The ability to download the algorithm from the web underlines the widespread availability of these tools and the level of sophistication they have reached. Furthermore, the researcher stresses that because AI-based algorithms are progressively surpassing humans in visual processing tasks that range from recognizing skin cancer to detecting facial features, and now include evaluation of personal traits, such as sexual orientation, trustworthiness, and political orientation, they pose a growing threat to personal privacy and civil rights.

“Most people will not be able to understand, let alone control what types of information they are revealing about themselves through their eye movements.”

“In the corporate world, data processing and analysis methods are usually developed and applied behind closed doors. They are considered trade secrets and not revealed to the public,” says Jacob Leon Kröger, a researcher at the Berlin-based Weizenbaum Institute for the Networked Society. Kröger is the co-author with Otto Hans-Martin Lutz and Florian Müller of a revealing 2020 report on eye tracking that has been reverberating throughout the industry, consumer advocate organizations, and academia.

“I believe that pervasive eye tracking in smart glasses, laptops, smartphones, and AR/VR goggles will be a game changer,” continues Kröger. “Eye-tracking data may implicitly contain information about a user’s gender, age, ethnicity, body weight, personality traits, drug consumption habits, emotional state, skills and abilities, fears, interests, sexual preference. Eye trackers also capture eye opening and closure, ocular microtremors, pupil size, and pupil reactivity. But, unfortunately, our voluntary control over these parameters is minimal. Thus, most people will not be able to understand, let alone control what types of information they are revealing about themselves through their eye movements.” 

According to Kröger, by leveraging machine learning and big-data analysis, these eye blinks can be transformed into personal profiles for broadly sweeping purposes like offering insurance risk assessments, evaluating credit scores, and making hiring decisions, all of which would be fraught with considerable discrimination risks. Could an AI program designed to dispense hiring advice be systemically biased against giving positive assessments of Black candidates if it were trained on a dataset of white faces, like in the cited case of Amazon’s Rekognition API?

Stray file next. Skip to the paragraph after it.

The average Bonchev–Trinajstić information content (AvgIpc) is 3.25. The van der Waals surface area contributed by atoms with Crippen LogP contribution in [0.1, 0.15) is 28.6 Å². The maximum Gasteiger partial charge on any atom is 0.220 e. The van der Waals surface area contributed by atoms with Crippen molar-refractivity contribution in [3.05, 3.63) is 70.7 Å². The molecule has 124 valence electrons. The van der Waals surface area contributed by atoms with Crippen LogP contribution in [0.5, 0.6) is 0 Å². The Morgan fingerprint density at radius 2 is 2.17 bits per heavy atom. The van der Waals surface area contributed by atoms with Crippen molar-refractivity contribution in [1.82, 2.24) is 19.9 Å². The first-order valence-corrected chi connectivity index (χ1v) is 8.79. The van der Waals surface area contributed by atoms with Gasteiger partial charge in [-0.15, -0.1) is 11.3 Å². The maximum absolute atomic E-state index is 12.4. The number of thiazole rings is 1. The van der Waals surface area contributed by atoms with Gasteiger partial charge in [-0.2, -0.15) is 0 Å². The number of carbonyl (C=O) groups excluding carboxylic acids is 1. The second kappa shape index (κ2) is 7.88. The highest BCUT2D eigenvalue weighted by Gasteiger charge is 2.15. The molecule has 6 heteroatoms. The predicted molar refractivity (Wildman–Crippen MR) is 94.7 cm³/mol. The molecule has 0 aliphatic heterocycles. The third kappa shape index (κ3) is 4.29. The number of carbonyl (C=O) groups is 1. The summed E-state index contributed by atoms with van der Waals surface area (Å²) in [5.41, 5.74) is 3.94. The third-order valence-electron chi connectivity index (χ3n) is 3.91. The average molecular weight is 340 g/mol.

Because eye tracking is the cornerstone of Mark Zuckerberg’s metaverse, it has instantly become the talk of the town. His $10 billion investment in the development of Meta, and his apparent intention to extend people tracking to the poses assumed by their bodies in the metaverse, have attracted everybody’s attention.

But unlike the cult graphic novel The Surrogates—and Bruce Willis’s cinematic version—where the humans sitting at home download themselves into robots to access the metaverse, consumers will use a virtual Oculus-style headset. Thus, eye tracking is essential to see what the consumer is looking at in order to place the message, the product, or the center of interest in the high-resolution area of the image. 

Eye-tracking technology is also essential for the future of smart glasses. Facebook in partnership with Ray-Ban has just launched a new mode of wearable tech called Ray Ban Stories that embed a camera and speakers into three different standard Ray Ban frames, including the iconic Wayfarer, enabling audio and overlaying text and images onto the user’s field of vision. 

A photograph of an eye.
Eye-tracking data may contain private information about people and their preferences.

Magicians and market research